Let me preface this with: I am cautious about custom orders. I have had my share of stinkers. And I have rules – mostly that it shouldn’t be trademarked and it should be something others will want to buy, too, since most people don’t want to buy ALL of a custom cane or bead that a batch is. Which leads us to a request for beads with a Tabasco (er… pepper sauce) theme and beads with a fleur de lis theme.
Since I figured I could work with those, I did a sketch for the customer, to make sure we were on the same page and she okay’d it. I highly recommend not skipping this step. Not only is a sketch good frame of reference for you and the customer… you can work from it. Then I started pulling the clay together and… voila! Canes. Followed shortly after by beads with cane slices.
A customer requested henbane beads which, apart from the insanely detailed veining on the petals, were pretty much my regular 5 petal flower beads. So I said sure, let me give it a shot.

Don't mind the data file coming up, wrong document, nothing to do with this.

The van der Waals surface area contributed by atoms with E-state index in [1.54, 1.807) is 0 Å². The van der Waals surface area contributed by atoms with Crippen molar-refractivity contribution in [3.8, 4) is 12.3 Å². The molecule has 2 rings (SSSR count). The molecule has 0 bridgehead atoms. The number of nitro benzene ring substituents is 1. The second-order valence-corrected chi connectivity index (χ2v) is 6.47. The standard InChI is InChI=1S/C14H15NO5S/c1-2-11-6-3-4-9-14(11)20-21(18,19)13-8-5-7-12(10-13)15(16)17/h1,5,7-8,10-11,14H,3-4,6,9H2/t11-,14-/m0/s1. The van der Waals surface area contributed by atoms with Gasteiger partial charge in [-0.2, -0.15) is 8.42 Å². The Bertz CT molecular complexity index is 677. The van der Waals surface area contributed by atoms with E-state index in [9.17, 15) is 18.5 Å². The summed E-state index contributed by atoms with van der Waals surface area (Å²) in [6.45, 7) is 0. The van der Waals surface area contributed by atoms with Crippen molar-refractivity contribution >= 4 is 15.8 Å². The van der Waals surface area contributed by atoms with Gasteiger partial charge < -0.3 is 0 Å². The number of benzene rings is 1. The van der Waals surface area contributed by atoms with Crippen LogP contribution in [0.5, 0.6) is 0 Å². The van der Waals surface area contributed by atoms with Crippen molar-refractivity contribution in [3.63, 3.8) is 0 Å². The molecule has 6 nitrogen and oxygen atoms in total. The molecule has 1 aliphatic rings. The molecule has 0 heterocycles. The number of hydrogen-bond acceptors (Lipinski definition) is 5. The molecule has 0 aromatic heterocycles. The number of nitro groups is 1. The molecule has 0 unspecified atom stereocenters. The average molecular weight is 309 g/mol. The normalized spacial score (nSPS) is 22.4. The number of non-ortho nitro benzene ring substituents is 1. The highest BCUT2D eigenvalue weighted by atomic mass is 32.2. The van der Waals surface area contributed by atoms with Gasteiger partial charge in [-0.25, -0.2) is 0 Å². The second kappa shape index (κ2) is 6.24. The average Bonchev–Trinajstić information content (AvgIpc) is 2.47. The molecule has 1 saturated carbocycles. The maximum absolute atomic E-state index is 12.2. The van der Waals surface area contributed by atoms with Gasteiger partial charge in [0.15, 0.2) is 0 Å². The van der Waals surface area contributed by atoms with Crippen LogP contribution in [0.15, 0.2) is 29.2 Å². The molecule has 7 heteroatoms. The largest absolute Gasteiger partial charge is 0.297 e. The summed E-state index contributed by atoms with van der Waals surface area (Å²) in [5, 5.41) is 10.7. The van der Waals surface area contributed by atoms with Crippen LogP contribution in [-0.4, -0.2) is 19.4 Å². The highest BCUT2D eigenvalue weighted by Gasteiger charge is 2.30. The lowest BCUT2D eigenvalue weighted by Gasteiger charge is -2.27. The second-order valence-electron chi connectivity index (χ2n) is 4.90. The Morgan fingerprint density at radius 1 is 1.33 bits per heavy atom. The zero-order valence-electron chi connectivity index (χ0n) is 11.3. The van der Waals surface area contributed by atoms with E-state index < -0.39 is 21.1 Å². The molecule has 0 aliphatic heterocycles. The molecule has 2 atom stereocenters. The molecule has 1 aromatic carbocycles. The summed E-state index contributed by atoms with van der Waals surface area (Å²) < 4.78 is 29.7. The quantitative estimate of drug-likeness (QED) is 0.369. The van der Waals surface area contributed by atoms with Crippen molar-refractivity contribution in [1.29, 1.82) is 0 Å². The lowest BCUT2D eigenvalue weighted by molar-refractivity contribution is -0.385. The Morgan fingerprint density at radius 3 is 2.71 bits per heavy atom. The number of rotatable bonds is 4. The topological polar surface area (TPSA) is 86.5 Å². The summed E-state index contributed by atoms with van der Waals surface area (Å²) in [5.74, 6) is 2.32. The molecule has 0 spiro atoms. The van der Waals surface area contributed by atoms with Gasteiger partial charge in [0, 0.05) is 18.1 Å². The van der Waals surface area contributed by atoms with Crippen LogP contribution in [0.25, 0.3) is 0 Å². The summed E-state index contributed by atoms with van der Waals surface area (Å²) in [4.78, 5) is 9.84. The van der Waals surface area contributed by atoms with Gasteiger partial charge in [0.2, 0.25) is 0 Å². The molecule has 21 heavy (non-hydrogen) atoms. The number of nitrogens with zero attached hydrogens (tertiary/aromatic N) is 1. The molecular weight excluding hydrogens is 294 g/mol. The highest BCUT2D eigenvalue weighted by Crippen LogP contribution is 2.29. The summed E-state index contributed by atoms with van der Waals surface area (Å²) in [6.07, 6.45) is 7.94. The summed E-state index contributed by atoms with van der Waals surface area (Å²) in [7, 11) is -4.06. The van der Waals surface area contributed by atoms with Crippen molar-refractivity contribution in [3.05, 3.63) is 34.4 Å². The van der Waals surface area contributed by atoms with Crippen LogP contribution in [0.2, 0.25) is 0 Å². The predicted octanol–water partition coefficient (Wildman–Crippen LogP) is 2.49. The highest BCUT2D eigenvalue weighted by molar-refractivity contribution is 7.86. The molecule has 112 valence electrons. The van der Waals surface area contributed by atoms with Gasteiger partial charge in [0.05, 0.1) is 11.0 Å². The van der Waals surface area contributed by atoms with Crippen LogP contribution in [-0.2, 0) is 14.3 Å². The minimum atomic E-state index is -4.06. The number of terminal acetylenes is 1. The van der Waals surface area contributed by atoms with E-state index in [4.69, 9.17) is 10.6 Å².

Turns out crazy detailing is tough to figure out. While I couldn’t replicate quite the detail nature managed… the second try resulted in some fancy veins I was satisfied with. The petals were done more or less like simple leaves that were then reduced and recombined to make a complex petal cane. At that thinness the lines in each petal have a bit of a moirÃ© effect. Luckily, in this project, that works just fine.
A lot of my custom orders – and new items – start like this. A customer asks for something I haven’t the faintest clue about. Usually a type of flower. I image search and see if it’s something I can sanely attempt. If so, we go from there. Sometimes the design joins my regular catalogue… that’s how most of the colour ways in my shop came about and no few of the specific flower types. I’ve had some stinkers but mostly, customers have good ideas.